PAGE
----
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Homemade Dorayaki, Japanese Red Bean Pancake

Dorayaki is a popular Japanese confectionary made of fluffy, soft castella pancakes and a sweet filling. With this recipe, you can try an endless variety of fillings and flavors!

Homemade Dorayaki, Japanese Red Bean Pancake Top View

Homemade dorayaki is a great way to begin exploring Japanese wagashi (confections). The most popular version of dorayaki is an adzuki bean filling (Anko) sandwiched between two castella cakes. While many recipes refer to the cake part of this dessert as pancakes, they are more similar to castella cakes due to their softer, sponge-cake-like texture.

Dora means “gong” and yaki means “cooked on dry heat.” Dorayaki also has an interesting origin story about an elderly couple who served a cake cooked on a gong to an injured hero.

In Japan, dorayaki is a popular konbini (Japanese convenience store) snack. For example, you can find them sold at 7/11 or Lawsons. They come in a wide variety of flavors and fillings along with the classic red bean paste dorayaki. You can also find street vendors cooking up large batches of dorayaki

You may also recognize this sweet as Doraemon’s favorite dessert. Doraemon is the main character of the Japanese manga and anime with the same name. Doraemon loves dorayaki because both his and the sweet’s name includes the word “dora.” In the English version of the manga, dorayaki are also called Yummy Buns.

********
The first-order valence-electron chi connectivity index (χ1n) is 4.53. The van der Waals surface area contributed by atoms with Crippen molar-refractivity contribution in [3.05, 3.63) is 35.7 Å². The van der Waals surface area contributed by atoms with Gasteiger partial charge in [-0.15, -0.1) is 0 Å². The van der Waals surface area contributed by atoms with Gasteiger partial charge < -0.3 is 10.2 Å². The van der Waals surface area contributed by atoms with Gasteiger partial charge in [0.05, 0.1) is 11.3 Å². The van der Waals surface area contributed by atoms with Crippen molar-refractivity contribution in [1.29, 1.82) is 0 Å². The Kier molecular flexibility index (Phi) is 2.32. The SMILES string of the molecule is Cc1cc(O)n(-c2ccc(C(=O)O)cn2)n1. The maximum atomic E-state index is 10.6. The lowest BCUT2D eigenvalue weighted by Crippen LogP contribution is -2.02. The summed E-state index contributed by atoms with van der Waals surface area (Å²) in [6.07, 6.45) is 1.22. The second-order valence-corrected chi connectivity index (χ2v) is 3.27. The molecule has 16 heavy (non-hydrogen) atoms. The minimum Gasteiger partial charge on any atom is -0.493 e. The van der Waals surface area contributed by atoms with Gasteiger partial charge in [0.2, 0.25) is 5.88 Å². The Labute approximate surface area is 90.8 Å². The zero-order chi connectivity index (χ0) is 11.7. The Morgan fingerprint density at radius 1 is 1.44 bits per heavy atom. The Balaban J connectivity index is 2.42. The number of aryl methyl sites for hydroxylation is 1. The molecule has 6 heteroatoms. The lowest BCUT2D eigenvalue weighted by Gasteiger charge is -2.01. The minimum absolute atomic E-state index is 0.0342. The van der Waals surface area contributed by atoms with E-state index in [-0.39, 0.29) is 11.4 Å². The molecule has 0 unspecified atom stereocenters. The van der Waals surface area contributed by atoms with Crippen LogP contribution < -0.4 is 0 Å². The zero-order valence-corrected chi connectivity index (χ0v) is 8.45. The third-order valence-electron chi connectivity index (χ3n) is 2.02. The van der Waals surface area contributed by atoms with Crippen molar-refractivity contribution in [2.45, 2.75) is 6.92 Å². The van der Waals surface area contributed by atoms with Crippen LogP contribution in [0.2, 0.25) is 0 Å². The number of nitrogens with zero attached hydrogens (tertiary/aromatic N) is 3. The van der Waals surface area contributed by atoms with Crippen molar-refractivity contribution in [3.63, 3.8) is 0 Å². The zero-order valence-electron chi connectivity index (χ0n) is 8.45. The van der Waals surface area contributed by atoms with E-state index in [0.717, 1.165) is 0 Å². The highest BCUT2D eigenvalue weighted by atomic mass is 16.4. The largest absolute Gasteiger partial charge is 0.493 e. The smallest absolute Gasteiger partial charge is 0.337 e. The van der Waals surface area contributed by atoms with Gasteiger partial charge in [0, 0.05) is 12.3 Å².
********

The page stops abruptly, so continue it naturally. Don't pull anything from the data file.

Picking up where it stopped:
How to Make Homemade Dorayaki

To make homemade dorayaki, combine the eggs, sugar, and honey in a bowl. Sift and gently whisk in the flour and baking powder until the batter is smooth. 

Cover and refrigerate the bowl for 15-20 minutes. Five minutes before the dorayaki pancake batter is done chilling, preheat a nonstick pan over medium-low heat.

Take the dorayaki batter out of the refrigerator and mix in the water. You may need to add more or less water depending on your eggs and flour. See the video below for reference.

Pour in a small amount of oil into the nonstick pan and use a paper towel to spread the oil into a thin layer and wipe off the excess.

For each pancake, add two tablespoons of batter into the pan. Cook for about 2 minutes until the bubbles start appearing and popping on the surface of the pancakes. Then, flip the pancakes over and cook for roughly one more minute.

Pan-frying homemade dorayaki pt 1
Pan-frying homemade dorayaki pt 2

Transfer the cooked pancakes to a plate and cover them with a damp towel to prevent them from drying out and getting tough.

Assembling Homemade Dorayaki

Spread a heaping tablespoon or two of red bean paste onto one pancake, keeping the center thicker. Add another pancake on top and pinch the edge of the pancakes together to create one sandwich. 

Store the homemade dorayaki in an airtight container for up to 2-3 days. If there are still leftovers, you can wrap each Japanese red bean pancake individually in plastic wrap and freeze them for about one month. 

Dorayaki Alternative Fillings

If you want to try out this homemade dorayaki recipe, you can experiment with all different types of flavors and fillings. You can try combining any of the pancake flavors and filling variations below. You can also try using other flavors/fillings that are not listed! 

Dorayaki Pancake Flavors: honey (current recipe), matcha, chocolate, etc. To change the flavor, simply add one tablespoon of matcha, chocolate, etc.

Dorayaki Fillings: 

  • Red bean paste (Anko, store-bought or homemade)
    • Other bean pastes: white bean paste, mung bean paste
  • Nutella
  • Kuri (chestnuts, as a cream, chopped, or whole)
  • Jam (e.g. strawberry or apple)
  • Ice cream (e.g. matcha, chocolate, strawberry, etc.)